Geriatric horses were more likely to have abdominocentesis performed compared to mature horses (110/300 [37%] vs. 74/300 [25%], P = 0.004) and nonsurvivors were more likely to have abdominocentesis performed compared to survivors (82/197 [42%] vs. 106/400 [27%], P<0.001). There was a significant association between the gross appearance of the peritoneal fluid and age classification (P = 0.005) and outcome (P<0.001) (Fig 4). There were more geriatric than mature horses with green/brown peritoneal fluid and more mature than geriatric horses with red peritoneal fluid. There were more nonsurvivors than survivors with green/brown and red peritoneal fluid and more survivors than nonsurvivors with yellow peritoneal fluid.

image

Figure 4. The percentage of horses (y axis) with different colours of peritoneal fluid at admission (yellow, orange, red or green/brown) based on age classification (geriatric, mature), treatment (medical, surgical) and outcome (nonsurvivor, survivor). The asterisk represents a significant difference between the categories indicated by the bar. Level of significance was P<0.05.

Download figure to PowerPoint

Discussion

  1. Top of page
  2. Summary
  3. Introduction
  4. Materials and methods
  5. Results
  6. Discussion
  7. Manufacturers' addresses
  8. References

Geriatric horses did not show more signs of cardiovascular compromise (shock) or were not more critically ill than mature horses. There was no difference between geriatric and mature horses in measurements that have been used previously to predict survival in horses with colic including heart rate, PCV and plasma creatinine and blood lactate concentrations (Grulke et al. 2001; Proudman et al. 2002, 2005a,b; Linden et al. 2003; Southwood 2004; Garcia-Seco et al. 2005; Johnston et al. 2007). These measurements were also associated with survival in the present study. While there can be several reasons for alterations in heart rate, PCV and plasma creatinine and blood lactate concentrations, these measurements provide some indication of cardiovascular status including haemoconcentration and tissue perfusion. Therefore, it was concluded from this information that the survival rate of geriatric horses is not lower than that of mature nongeriatric horses because they were more cardiovascularly compromised or critically ill at admission.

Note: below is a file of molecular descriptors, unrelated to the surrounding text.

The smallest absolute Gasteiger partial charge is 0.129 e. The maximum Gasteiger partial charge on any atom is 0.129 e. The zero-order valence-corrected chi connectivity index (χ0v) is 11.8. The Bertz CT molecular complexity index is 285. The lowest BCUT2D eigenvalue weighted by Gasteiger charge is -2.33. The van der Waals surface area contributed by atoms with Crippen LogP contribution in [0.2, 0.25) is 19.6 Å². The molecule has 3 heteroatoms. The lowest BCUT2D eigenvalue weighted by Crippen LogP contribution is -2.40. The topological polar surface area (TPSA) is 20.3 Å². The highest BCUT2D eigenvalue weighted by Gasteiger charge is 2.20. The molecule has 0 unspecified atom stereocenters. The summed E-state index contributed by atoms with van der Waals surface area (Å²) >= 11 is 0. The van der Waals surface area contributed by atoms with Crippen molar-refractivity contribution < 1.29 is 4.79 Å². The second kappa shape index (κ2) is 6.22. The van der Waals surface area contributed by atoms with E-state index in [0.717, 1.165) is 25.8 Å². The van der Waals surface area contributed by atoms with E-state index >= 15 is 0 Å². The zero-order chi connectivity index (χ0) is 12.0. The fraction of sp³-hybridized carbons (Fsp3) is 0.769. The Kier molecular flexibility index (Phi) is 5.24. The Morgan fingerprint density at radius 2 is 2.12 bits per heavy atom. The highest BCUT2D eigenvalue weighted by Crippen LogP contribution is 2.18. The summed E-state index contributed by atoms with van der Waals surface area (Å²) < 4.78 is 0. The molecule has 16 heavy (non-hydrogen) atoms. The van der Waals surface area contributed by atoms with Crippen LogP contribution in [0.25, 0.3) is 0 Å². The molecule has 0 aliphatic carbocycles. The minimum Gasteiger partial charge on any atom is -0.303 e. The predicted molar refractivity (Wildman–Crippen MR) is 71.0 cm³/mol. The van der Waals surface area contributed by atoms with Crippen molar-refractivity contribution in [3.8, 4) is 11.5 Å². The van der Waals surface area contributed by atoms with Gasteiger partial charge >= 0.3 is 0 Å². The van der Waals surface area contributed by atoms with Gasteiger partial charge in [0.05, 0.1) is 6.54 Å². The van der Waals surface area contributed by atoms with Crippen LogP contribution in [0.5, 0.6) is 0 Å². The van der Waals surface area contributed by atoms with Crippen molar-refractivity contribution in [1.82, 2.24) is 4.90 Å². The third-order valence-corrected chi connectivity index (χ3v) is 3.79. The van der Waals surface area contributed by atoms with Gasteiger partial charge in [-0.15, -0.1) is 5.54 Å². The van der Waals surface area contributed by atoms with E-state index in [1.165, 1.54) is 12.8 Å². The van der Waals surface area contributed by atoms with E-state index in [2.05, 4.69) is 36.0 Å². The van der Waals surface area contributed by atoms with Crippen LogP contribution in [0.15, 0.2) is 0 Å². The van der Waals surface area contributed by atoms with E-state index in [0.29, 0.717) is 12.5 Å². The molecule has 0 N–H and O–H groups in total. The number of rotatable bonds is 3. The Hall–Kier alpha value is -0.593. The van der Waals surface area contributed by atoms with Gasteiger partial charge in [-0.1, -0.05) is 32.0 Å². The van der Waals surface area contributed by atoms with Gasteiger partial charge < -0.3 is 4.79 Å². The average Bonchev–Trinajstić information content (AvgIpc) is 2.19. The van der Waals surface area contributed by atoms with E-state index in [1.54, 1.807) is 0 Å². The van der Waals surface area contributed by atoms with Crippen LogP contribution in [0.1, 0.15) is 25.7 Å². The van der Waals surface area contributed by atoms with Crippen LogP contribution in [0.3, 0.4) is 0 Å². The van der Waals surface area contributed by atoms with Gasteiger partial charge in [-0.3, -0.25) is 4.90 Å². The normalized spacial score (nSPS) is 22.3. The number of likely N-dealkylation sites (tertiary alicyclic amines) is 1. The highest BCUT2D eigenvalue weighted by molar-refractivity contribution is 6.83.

While we did not detect a difference in critical illness based on measures of impaired cardiovascular status, there was evidence that geriatric horses had different, and possibly more severe, gastrointestinal disease compared to mature nongeriatric horses. Geriatric horses: 1) were more likely to be moderately painful and less likely to be bright and alert and not showing signs of pain; 2) were less likely to have normal intestinal borborygmi; and 3) had a higher peritoneal fluid total protein compared to mature horses. These findings suggest that there was a higher proportion of geriatric horses with more severe gastrointestinal disease (Grulke et al. 2001). Therefore, while there may have been no difference in the degree of cardiovascular compromise (i.e. shock) between geriatric and mature horses, based on the admission data there may be some evidence suggesting that geriatric horses have more serious disease and a greater degree of gastrointestinal injury.

It was also proposed that duration of colic prior to admission would be longer for geriatric compared to mature horses because geriatric horses are more stoic; however, there was no difference in the duration of colic between geriatric and mature horses. The lack of difference could be attributed to the variability in duration of colic as indicated by the large standard deviation of the mean because of a wide range in the causes of colic. However, when this was investigated more closely by comparing geriatric and mature horses managed medically vs. surgically and geriatric and mature nonsurvivors vs. survivors there was still no difference between geriatric and mature horses (i.e. no interaction). Therefore, a longer duration of colic prior to presentation does not appear to be the reason for the lower survival of geriatric compared to mature nongeriatric horses with gastrointestinal disease.